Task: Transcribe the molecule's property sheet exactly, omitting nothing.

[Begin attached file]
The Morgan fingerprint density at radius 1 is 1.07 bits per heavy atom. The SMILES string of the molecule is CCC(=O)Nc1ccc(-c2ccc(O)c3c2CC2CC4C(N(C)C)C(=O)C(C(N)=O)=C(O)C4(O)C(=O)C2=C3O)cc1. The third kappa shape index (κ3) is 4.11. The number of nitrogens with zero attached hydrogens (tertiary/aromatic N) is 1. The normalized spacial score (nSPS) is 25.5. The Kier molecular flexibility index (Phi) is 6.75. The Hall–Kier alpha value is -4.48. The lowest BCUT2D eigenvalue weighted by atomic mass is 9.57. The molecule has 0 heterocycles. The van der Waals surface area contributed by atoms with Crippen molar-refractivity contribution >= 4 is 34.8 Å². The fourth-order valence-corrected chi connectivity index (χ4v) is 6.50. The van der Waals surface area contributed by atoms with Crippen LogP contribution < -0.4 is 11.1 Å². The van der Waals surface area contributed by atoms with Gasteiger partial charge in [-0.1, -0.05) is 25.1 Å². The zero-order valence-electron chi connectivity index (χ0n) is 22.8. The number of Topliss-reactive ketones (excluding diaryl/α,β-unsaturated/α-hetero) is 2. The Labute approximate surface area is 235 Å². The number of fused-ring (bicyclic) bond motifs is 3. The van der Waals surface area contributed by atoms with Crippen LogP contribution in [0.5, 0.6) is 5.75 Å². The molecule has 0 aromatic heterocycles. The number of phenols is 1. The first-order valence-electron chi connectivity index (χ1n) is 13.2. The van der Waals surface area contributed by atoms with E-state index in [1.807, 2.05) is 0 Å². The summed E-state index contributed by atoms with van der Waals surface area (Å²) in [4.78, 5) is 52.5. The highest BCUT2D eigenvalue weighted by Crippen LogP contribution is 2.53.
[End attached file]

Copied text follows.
The Morgan fingerprint density at radius 1 is 1.07 bits per heavy atom. The SMILES string of the molecule is CCC(=O)Nc1ccc(-c2ccc(O)c3c2CC2CC4C(N(C)C)C(=O)C(C(N)=O)=C(O)C4(O)C(=O)C2=C3O)cc1. The third kappa shape index (κ3) is 4.11. The number of nitrogens with zero attached hydrogens (tertiary/aromatic N) is 1. The normalized spacial score (nSPS) is 25.5. The Kier molecular flexibility index (Phi) is 6.75. The Hall–Kier alpha value is -4.48. The lowest BCUT2D eigenvalue weighted by atomic mass is 9.57. The molecule has 0 heterocycles. The van der Waals surface area contributed by atoms with Crippen molar-refractivity contribution >= 4 is 34.8 Å². The fourth-order valence-corrected chi connectivity index (χ4v) is 6.50. The van der Waals surface area contributed by atoms with Crippen LogP contribution < -0.4 is 11.1 Å². The van der Waals surface area contributed by atoms with Gasteiger partial charge in [-0.1, -0.05) is 25.1 Å². The zero-order valence-electron chi connectivity index (χ0n) is 22.8. The number of Topliss-reactive ketones (excluding diaryl/α,β-unsaturated/α-hetero) is 2. The Labute approximate surface area is 235 Å². The number of fused-ring (bicyclic) bond motifs is 3. The van der Waals surface area contributed by atoms with Crippen LogP contribution in [0.5, 0.6) is 5.75 Å². The molecule has 0 aromatic heterocycles. The number of phenols is 1. The first-order valence-electron chi connectivity index (χ1n) is 13.2. The van der Waals surface area contributed by atoms with E-state index in [1.807, 2.05) is 0 Å². The summed E-state index contributed by atoms with van der Waals surface area (Å²) in [4.78, 5) is 52.5. The highest BCUT2D eigenvalue weighted by Crippen LogP contribution is 2.53.